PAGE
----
Even As Solar Glass Prices Retreat, Price Pressures To Continue On Modules in 2021

The year 2020 was highly profitable for solar glass manufacturers everywhere. Not because they sold more, but because they could get much higher prices for their output. After being range bound for all of 2019 and right upto August 2020 between RMB 25-27 (1 RMB = Rs 11.3), solar glass prices shot up to a high of almost 50 RMB in a matter of months since then. Xinye Solar, one of the biggest solar glass leaders, earned US$15.8 billion in 2020- a 35% jump in revenue- and made a net profit of US$5.86 billion- an almost 89% jump. Another firm, Luoyang Float Glass increased their profits by 6 times. While the current rate is around RMB43 per sq  meters, proceeding into H2 2021, prices are likely to reduce below RMB35 per sq meter or lesser.

In India, the situation was made ‘worse’ by the imposition of a 9.71 percent CVD (Countervailing duty) for five years, starting March this year. So what caused this shortage and high prices in the first place. Two trends. The shift to a higher share of bifacial modules in advanced markets including China, and the new trend towards larger panels. Both together have contributed to a much higher demand for solar glass , leaving industry capacity lagging.

Belatedly, global China based manufacturers like Xinyi Solar, Flat Group, Caihong Group, CNBM and CSG Holdings have all announced significant expansion plans or plans to expedite their plans, much like Borosil Renewables, the lone player in India, has.  For the record, Borosil, after  grappling with Chinese and Malaysia based competition, also swung into profits in 2020, thanks to the price improvements. The firm is set to announce another strong quarter in  results for the Jan-Dec period now. It is also doubling capacity to 900 tonnes per day, equivalent to 5 GW by 2022. The firm claimed earlier that Chinese players control almost 95% of the solar glass market, so protection was strongly needed to enable it to build a level of scale, and for the country to build some self sufficiency in the area. But the picture is changing quite quickly.

In China, the global hub for solar equipment, major module manufacturers lobbied in November 2020 for the Chinese government’s intervention, saying that solar-grade glass prices had spun out of control as they had more than doubled in the last four months. Some small-scale module suppliers had apparently been quoted even RMB50 per sq metre at the time, leading to module manufacturers scaling back production to rein in demand. New policies were brought into force to deal with supply constraints which also spilled into the following year, ensuring prices continue to be high initially in 2021. However, manufacturers are anticipating a decline over the majority period of this year due to fresh capacity coming online.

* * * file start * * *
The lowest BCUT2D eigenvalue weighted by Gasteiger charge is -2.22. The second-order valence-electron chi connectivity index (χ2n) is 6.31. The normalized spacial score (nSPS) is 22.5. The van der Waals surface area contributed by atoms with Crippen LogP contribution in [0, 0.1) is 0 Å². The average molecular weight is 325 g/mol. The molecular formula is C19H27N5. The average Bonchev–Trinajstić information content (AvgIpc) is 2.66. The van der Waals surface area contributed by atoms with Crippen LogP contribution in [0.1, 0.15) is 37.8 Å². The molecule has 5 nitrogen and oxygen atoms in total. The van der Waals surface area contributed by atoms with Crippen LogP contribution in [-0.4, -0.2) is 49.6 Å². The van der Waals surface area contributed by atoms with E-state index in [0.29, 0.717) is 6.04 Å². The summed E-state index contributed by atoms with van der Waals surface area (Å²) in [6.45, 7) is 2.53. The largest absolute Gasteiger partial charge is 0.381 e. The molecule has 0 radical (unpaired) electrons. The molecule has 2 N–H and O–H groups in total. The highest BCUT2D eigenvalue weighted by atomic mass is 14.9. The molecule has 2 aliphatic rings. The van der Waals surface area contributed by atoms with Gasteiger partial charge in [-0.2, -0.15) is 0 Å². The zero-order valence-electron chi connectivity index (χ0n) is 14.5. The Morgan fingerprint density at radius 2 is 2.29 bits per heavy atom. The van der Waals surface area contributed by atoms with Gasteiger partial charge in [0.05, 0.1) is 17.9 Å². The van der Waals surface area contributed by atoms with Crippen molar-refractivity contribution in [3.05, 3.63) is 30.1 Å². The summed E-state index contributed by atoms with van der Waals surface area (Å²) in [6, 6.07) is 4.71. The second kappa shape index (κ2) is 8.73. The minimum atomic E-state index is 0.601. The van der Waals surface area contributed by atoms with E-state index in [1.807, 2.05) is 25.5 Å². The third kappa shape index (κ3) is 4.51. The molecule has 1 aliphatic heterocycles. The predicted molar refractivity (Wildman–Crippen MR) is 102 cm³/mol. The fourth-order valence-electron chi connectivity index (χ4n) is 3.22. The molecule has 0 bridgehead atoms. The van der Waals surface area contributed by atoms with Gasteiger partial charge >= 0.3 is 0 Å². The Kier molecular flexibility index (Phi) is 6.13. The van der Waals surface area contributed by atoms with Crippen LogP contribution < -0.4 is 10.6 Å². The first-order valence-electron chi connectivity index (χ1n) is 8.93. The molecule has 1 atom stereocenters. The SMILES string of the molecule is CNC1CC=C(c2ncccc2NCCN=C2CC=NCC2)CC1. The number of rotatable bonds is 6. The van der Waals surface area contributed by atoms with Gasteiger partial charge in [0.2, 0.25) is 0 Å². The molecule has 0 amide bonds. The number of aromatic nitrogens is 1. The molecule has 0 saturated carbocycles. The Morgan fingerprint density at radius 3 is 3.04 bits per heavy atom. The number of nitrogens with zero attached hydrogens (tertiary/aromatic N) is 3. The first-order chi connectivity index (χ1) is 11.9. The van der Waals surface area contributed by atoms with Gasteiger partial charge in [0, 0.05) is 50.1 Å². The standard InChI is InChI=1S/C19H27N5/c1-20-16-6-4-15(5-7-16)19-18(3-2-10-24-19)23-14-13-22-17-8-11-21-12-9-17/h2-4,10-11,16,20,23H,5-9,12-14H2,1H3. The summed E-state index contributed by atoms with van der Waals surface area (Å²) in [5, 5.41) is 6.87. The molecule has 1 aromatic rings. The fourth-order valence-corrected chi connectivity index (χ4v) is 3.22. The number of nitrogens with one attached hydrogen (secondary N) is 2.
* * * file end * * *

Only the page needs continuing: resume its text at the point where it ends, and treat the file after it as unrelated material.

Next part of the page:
The big issue will be the extent of the decline. Established manufacturers expect to see the decline limited to 35-40 RMB at most, a price at which most will deliver healthy profit margins. What will also be interesting is the pace of the shift to larger modules, as that will also impact demand.

For the solar manufacturing industry, the bigger risk might be the hike in poly silicon prices, which has dealt a further blow. Industry sources inform us that multiple Chinese suppliers have in fact chosen to cancelled orders and forfeit deposits, rather than deliver at contracted rates stuck last year. Something the larger, vertically integrated players warned of to prospective clients in India . The big hit has been caused by upto 60 percent jumps in prices for mono-grade polysilicon even as the hike in market price for  multi-grade polysilicon was not as sharp.

Thus, even as solar glass prices stabilise, overall prices of solar modules will not see an end to volatility in 2021.

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